Assignment – Who were you?

For reasons unknown, the writing class I am taking at the local college has shrunk from the six students who signed up to two of us who regularly make an appearance. It’s an observation, not a complaint. It makes for a wide-ranging, free form class that has become very engaging.

This week’s homework is to ask two friends to write a short paragraph about who you are. One friend/sibling that has known you since you were young and someone who has only known you as an adult.

jen and me

The stories my sister could tell you….but now is not the time.

kids first four

Any of these three knew quite a bit about that girl in the pig-tails.


I know exactly two people who can tell you anything  truly relevant about the heart of this woman.
The exercise is to give the writings to the teacher and see if he can guess who (I suppose which is better used in the case of only two students) the writing is about. You see, it came to light last week that I feel and am more myself now than I ever have been in my life, and think people who knew me before would be righteously scandalized. I care less about other’s opinions of myself than at any other point in my life. While the other student (who moved here a year before me, also from Pittsburgh) works hard every day to appear like she belongs with the people who live here. She takes steps to make herself disappear into the population here.

I’m going to ask a friend I grew up across the street from to write a quick description. He lives and works in NYC and we’ve only seen each other once or twice since high school. I’m going to ask a former co-worker to write the other one. She knows things about me, no one should probably know….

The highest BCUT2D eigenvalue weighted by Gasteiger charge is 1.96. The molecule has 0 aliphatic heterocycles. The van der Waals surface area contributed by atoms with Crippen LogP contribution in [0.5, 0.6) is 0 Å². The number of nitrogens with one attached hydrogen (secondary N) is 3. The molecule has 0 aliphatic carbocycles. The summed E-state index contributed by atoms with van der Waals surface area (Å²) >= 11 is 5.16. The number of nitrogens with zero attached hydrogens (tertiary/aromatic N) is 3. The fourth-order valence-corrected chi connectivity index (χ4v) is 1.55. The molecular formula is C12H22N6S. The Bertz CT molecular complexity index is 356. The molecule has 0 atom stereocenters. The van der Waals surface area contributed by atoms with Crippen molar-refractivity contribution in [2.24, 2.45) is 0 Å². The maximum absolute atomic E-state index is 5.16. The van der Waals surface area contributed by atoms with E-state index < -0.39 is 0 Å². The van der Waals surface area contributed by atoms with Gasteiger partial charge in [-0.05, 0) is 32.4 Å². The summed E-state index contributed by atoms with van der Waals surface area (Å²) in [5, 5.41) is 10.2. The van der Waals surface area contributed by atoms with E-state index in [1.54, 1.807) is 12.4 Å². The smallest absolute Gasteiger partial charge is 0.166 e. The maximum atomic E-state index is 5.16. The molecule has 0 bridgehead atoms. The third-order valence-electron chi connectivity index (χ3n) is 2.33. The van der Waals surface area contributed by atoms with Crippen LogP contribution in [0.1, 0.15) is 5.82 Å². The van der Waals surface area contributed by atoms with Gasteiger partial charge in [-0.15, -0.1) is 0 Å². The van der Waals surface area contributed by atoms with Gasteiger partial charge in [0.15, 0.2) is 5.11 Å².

I’m curious, I admit it.

If I wanted to know one thing about you that only a sibling or your best friend would know, what would that be?


Good Grief


It shows up in the oddest moments, lighting the darkest corners.

A few days ago I sat in a funeral home with two of my sisters, listening to the endless litany of explanations regarding cremation. The writer in me perched on the edge of the couch in unfettered curiosity while the sister in me kept a careful eye and hand on my younger sibling as she nodded through each statement. At forty-seven, she is not quite two years younger than me. Sitting next to me, here in the funeral home, she is the indomitable woman, checking boxes to order the cremation her firstborn.

My niece, a vibrant, beautiful girl of unimaginable potential, overflowing with love, filled with laughter and blessed with a flair for the dramatic. She was a popular performer on the local stages, known for her wit, her compassion, her tiny five foot frame and that Ethel Merman voice.

Her mother scribbles her initials on the contract, the room solemnly silent, so unlike her daughter’s life. She hands the clipboard back to the funeral director who nervously clears his throat and moves to the next paragraph.

“This paragraph states that you understand that the cremation is irreversible.” He clears his throat again, handing over the pen and paper.

I glance at my youngest sister, sitting across from us, a quiver tickles at the corner of her mouth as she meets my eye. I swallow the giggle that threatens to erupt as I picture my niece’s reaction to that particular gem in her funeral planning.

The surprised flip of her fiery red hair, the quirk of her eyebrow and miffed moue of her lips. “Irreversible you say? This is just coming up now?”